Rahotu School - 23/06/2016

1 Context

Rahotu School is a rural school on Surf Highway south of New Plymouth for students in Years 1 to 8. A new principal was appointed in 2014. As a result of recent, substantial roll growth additional teachers have been appointed. At the time of this review, the school had a roll of 142 students and 55 identify as Māori.

Leaders are focused on providing a curriculum where the place of mountain, coast and cultural history are honoured and which seeks to “retain the history of the past while preparing for the future.”

Property developments include recent and ongoing refurbishment of classrooms and the wider school environment.

2 Equity and excellence

The vision as defined by the school is “Keeping the flames of learning alive”. This is promoted through the Flame values of: Family, whānau and community, Learning, Aroha, Manaaki and Excellence.

The school’s achievement information shows that, at the end of 2015, many students' achievement needs acceleration in relation to National Standards in reading, writing and mathematics. The achievement of Māori students is similar to their peers in the school.

The school has identified students in need of support and put actions in place to address these needs. A first step in this process was to ensure attendance levels were raised. An additional class provided support to the area of greatest need during 2015. Trustees continue to set and resource priorities to improve student achievement.

Teachers have undertaken professional development in writing and mathematics. This has established school-wide consistency in planning and been used to develop teachers’ understanding and use of data to identify students’ needs.

Since the May 2013 ERO evaluation, the school has improved reporting to trustees and parents. Work has been done to reignite the school’s Flame philosophy and to deliver a local curriculum that is place-based and responsive to Māori culture and language.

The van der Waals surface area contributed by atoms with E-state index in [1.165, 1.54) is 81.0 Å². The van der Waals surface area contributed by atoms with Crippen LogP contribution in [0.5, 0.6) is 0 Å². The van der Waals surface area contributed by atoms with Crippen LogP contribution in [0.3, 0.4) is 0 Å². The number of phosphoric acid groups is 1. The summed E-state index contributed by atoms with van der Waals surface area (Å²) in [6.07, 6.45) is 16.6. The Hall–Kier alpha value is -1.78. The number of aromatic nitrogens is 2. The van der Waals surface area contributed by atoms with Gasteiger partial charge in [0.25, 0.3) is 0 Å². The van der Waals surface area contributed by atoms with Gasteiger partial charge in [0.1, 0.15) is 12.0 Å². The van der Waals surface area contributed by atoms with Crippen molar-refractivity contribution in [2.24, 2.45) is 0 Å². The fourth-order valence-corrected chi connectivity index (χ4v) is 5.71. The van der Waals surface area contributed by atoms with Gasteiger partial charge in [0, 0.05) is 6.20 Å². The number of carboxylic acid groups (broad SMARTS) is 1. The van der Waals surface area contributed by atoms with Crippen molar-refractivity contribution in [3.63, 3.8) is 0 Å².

3 Accelerating achievement

How effectively does this school respond to Māori children whose learning and achievement need acceleration?

Māori students whose achievement requires acceleration are well identified and monitored at class and school-wide levels. Teachers plan collaboratively and regularly discuss student progress and strategies to promote further improvement.

Leaders have successfully strengthened culturally responsive practices. These include:

  • a focus on te reo Māori
  • inclusion of te ao Māori throughout the curriculum
  • consultation with, and inclusion of, local iwi in curriculum decisions and delivery
  • development of a whānau group and Māori action plan
  • encompassing local Māori knowledge and history.

As a consequence, te reo me nga tikanga Māori are highly evident and valued across the school.

How effectively does this school respond to other children whose learning and achievement need acceleration?

In response to student achievement information, staff have taken action that has led to improvements in students' attendance and behaviour. Staff have built relationships and grown partnerships for learning with whānau, iwi and the wider community.